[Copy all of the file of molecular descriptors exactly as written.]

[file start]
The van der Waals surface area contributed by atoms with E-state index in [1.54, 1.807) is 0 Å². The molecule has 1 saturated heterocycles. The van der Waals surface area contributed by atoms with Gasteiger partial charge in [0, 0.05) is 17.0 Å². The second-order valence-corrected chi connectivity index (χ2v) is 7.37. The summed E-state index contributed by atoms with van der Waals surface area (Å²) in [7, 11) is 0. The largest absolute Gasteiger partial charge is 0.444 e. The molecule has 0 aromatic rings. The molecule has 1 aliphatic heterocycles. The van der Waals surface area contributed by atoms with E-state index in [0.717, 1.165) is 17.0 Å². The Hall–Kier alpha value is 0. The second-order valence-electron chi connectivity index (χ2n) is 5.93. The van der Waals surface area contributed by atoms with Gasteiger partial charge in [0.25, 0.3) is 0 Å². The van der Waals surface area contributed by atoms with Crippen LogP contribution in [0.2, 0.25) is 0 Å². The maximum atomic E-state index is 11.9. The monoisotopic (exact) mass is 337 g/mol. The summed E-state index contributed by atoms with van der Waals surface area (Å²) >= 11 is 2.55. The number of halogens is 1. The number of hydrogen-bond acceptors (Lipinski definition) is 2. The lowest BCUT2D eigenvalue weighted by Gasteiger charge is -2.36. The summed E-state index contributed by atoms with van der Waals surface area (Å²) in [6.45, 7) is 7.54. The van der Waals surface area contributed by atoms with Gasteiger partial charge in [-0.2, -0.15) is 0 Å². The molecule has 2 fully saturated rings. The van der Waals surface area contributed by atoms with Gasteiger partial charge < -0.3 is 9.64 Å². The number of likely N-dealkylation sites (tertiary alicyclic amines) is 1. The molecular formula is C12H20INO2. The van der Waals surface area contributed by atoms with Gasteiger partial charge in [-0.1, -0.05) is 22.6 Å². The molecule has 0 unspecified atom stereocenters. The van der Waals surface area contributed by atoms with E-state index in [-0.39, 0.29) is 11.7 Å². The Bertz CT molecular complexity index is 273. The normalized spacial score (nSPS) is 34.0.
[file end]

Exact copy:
The van der Waals surface area contributed by atoms with E-state index in [1.54, 1.807) is 0 Å². The molecule has 1 saturated heterocycles. The van der Waals surface area contributed by atoms with Gasteiger partial charge in [0, 0.05) is 17.0 Å². The second-order valence-corrected chi connectivity index (χ2v) is 7.37. The summed E-state index contributed by atoms with van der Waals surface area (Å²) in [7, 11) is 0. The largest absolute Gasteiger partial charge is 0.444 e. The molecule has 0 aromatic rings. The molecule has 1 aliphatic heterocycles. The van der Waals surface area contributed by atoms with E-state index in [0.717, 1.165) is 17.0 Å². The Hall–Kier alpha value is 0. The second-order valence-electron chi connectivity index (χ2n) is 5.93. The van der Waals surface area contributed by atoms with Gasteiger partial charge in [0.25, 0.3) is 0 Å². The van der Waals surface area contributed by atoms with Crippen LogP contribution in [0.2, 0.25) is 0 Å². The maximum atomic E-state index is 11.9. The monoisotopic (exact) mass is 337 g/mol. The summed E-state index contributed by atoms with van der Waals surface area (Å²) >= 11 is 2.55. The number of halogens is 1. The number of hydrogen-bond acceptors (Lipinski definition) is 2. The lowest BCUT2D eigenvalue weighted by Gasteiger charge is -2.36. The summed E-state index contributed by atoms with van der Waals surface area (Å²) in [6.45, 7) is 7.54. The van der Waals surface area contributed by atoms with Gasteiger partial charge in [-0.2, -0.15) is 0 Å². The molecule has 2 fully saturated rings. The van der Waals surface area contributed by atoms with Gasteiger partial charge < -0.3 is 9.64 Å². The number of likely N-dealkylation sites (tertiary alicyclic amines) is 1. The molecular formula is C12H20INO2. The van der Waals surface area contributed by atoms with Gasteiger partial charge in [-0.1, -0.05) is 22.6 Å². The molecule has 0 unspecified atom stereocenters. The van der Waals surface area contributed by atoms with E-state index in [-0.39, 0.29) is 11.7 Å². The Bertz CT molecular complexity index is 273. The normalized spacial score (nSPS) is 34.0.